• Log into your router’s settings.
  • You can usually do this by typing your router’s IP address into a web browser, and entering an admin password usually written on the router.
  • An admin screen should appear, showing you a console with various options to check different areas of functionality with your router.
  • Check if your router is set to use the 2.4GHz band or 5GHz. Ring doorbells need a router that can operate on 2.4GHz. If yours is set to 5GHz, change it to 2.4GHz but note that this may impact how other devices connect to your router.
  • Most new routers can operate on both bands collectively (as shown in the image above), but some older ones can’t.

#9 Change WiFi Channel

  • Similarly to above, log into your router’s settings.
  • Look for a setting called ‘Wi-Fi Channel‘ or something similar. You can see in the image above that on the BT hub this just says ‘Wireless’. Click on that.
  • You will likely need to input your admin password to enter this area so have it handy.
  • Once in the advanced options, you should have the ability to change the channel for your WiFi.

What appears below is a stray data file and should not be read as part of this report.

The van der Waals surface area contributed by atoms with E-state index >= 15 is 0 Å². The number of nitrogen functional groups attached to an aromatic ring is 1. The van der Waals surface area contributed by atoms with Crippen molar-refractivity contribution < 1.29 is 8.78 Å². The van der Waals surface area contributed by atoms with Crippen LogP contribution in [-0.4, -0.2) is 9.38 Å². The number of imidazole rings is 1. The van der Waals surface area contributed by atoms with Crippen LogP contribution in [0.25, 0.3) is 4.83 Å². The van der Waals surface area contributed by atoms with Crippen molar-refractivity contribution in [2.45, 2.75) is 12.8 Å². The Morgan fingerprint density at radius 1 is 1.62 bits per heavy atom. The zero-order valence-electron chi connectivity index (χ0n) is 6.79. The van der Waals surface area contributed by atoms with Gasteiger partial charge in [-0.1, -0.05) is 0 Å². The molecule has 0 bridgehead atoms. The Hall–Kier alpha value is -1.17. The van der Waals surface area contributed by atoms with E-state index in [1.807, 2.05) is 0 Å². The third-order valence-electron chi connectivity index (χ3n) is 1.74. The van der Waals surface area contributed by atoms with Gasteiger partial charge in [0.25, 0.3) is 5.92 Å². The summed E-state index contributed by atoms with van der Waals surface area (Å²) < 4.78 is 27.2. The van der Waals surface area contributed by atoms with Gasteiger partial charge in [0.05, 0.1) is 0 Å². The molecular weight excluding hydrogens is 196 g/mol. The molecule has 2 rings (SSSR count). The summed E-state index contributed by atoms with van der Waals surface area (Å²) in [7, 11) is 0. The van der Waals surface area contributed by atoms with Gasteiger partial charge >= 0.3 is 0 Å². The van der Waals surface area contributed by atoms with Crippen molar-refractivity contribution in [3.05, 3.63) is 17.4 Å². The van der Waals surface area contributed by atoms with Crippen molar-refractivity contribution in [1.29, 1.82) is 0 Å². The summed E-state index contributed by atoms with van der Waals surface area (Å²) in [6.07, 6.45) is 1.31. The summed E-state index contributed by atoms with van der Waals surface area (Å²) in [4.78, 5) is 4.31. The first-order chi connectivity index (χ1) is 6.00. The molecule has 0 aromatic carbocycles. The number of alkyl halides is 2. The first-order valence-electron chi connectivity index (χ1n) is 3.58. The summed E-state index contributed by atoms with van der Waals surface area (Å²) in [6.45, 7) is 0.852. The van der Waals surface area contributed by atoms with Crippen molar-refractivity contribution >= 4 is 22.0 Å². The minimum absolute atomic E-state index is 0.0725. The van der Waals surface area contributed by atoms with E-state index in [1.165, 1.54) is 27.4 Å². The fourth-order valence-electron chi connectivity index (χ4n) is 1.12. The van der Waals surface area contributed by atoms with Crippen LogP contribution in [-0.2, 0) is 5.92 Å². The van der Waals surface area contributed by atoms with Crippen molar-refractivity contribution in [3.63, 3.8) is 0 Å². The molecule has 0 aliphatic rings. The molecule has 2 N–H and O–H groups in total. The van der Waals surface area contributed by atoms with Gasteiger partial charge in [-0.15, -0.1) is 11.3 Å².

• You can see in this example, you can select to rescan. This will scan for the best, optimal channel for your router to connect to your devices. You can do this for either 2.4GHz or 5GHs bands.
  • On some routers you may have the option to select the channel you want to use manually.
  • Try changing the channel to a different one, then save your changes.

#10 Reset Ring

If your WiFi signal is good and strong throughout your property, and the battery strength is good in your Ring device, it might just be a little glitchy and need a reset to solve the problem.

  • Press and hold the setup button on your Ring doorbell for at least 20 seconds.
  • This will reset and reboot the device.
  • After releasing the button, set up your Ring doorbell again from scratch in the Ring app.

#11 Contact Provider

If you’re still having issues at this stage, contact Ring’s customer support. You can do this through the Ring app or by visiting their website.

It may be a known issue following a software update, or it could be that your device has encountered a hardware fault. Either way, you will have exhausted the most common and practical troubleshooting methods at this stage, and it’s time to explore other options

I do hope this guide has been useful in at least identifying if not helping you to fix your connection issues, getting you back online. If you found it useful, you may like some of my other guides on devices that are having trouble connecting to WiFi:

There are some common reasons between all of these devices when it comes to connection issues, but some unique ones too!